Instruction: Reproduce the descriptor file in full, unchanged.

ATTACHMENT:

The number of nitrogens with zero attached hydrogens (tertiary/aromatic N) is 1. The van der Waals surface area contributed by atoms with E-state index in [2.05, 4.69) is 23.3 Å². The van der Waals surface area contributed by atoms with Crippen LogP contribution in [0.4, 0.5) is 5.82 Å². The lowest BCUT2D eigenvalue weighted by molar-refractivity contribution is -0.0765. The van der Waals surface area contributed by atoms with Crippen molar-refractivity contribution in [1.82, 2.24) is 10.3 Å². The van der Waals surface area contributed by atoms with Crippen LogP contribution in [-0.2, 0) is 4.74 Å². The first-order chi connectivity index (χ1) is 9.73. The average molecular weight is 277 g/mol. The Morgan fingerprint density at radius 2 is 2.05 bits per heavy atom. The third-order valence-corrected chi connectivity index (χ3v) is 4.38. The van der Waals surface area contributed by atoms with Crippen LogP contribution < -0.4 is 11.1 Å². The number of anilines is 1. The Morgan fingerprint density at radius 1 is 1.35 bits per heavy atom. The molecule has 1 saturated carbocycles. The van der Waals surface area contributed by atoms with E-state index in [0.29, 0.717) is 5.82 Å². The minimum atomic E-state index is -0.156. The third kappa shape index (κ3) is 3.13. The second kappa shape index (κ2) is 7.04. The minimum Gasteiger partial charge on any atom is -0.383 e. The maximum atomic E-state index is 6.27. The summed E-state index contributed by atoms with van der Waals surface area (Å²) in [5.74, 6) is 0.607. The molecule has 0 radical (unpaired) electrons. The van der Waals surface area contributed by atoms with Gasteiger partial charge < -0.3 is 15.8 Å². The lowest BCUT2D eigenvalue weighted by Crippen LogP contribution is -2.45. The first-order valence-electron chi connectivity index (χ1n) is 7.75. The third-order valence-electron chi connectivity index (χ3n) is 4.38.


The number of nitrogens with zero attached hydrogens (tertiary/aromatic N) is 1. The van der Waals surface area contributed by atoms with E-state index in [2.05, 4.69) is 23.3 Å². The van der Waals surface area contributed by atoms with Crippen LogP contribution in [0.4, 0.5) is 5.82 Å². The lowest BCUT2D eigenvalue weighted by molar-refractivity contribution is -0.0765. The van der Waals surface area contributed by atoms with Crippen molar-refractivity contribution in [1.82, 2.24) is 10.3 Å². The van der Waals surface area contributed by atoms with Crippen LogP contribution in [-0.2, 0) is 4.74 Å². The first-order chi connectivity index (χ1) is 9.73. The average molecular weight is 277 g/mol. The Morgan fingerprint density at radius 2 is 2.05 bits per heavy atom. The third-order valence-corrected chi connectivity index (χ3v) is 4.38. The van der Waals surface area contributed by atoms with Crippen LogP contribution < -0.4 is 11.1 Å². The number of anilines is 1. The Morgan fingerprint density at radius 1 is 1.35 bits per heavy atom. The molecule has 1 saturated carbocycles. The van der Waals surface area contributed by atoms with E-state index in [0.29, 0.717) is 5.82 Å². The minimum atomic E-state index is -0.156. The third kappa shape index (κ3) is 3.13. The second kappa shape index (κ2) is 7.04. The minimum Gasteiger partial charge on any atom is -0.383 e. The maximum atomic E-state index is 6.27. The summed E-state index contributed by atoms with van der Waals surface area (Å²) in [5.74, 6) is 0.607. The molecule has 0 radical (unpaired) electrons. The van der Waals surface area contributed by atoms with Gasteiger partial charge < -0.3 is 15.8 Å². The lowest BCUT2D eigenvalue weighted by Crippen LogP contribution is -2.45. The first-order valence-electron chi connectivity index (χ1n) is 7.75. The third-order valence-electron chi connectivity index (χ3n) is 4.38.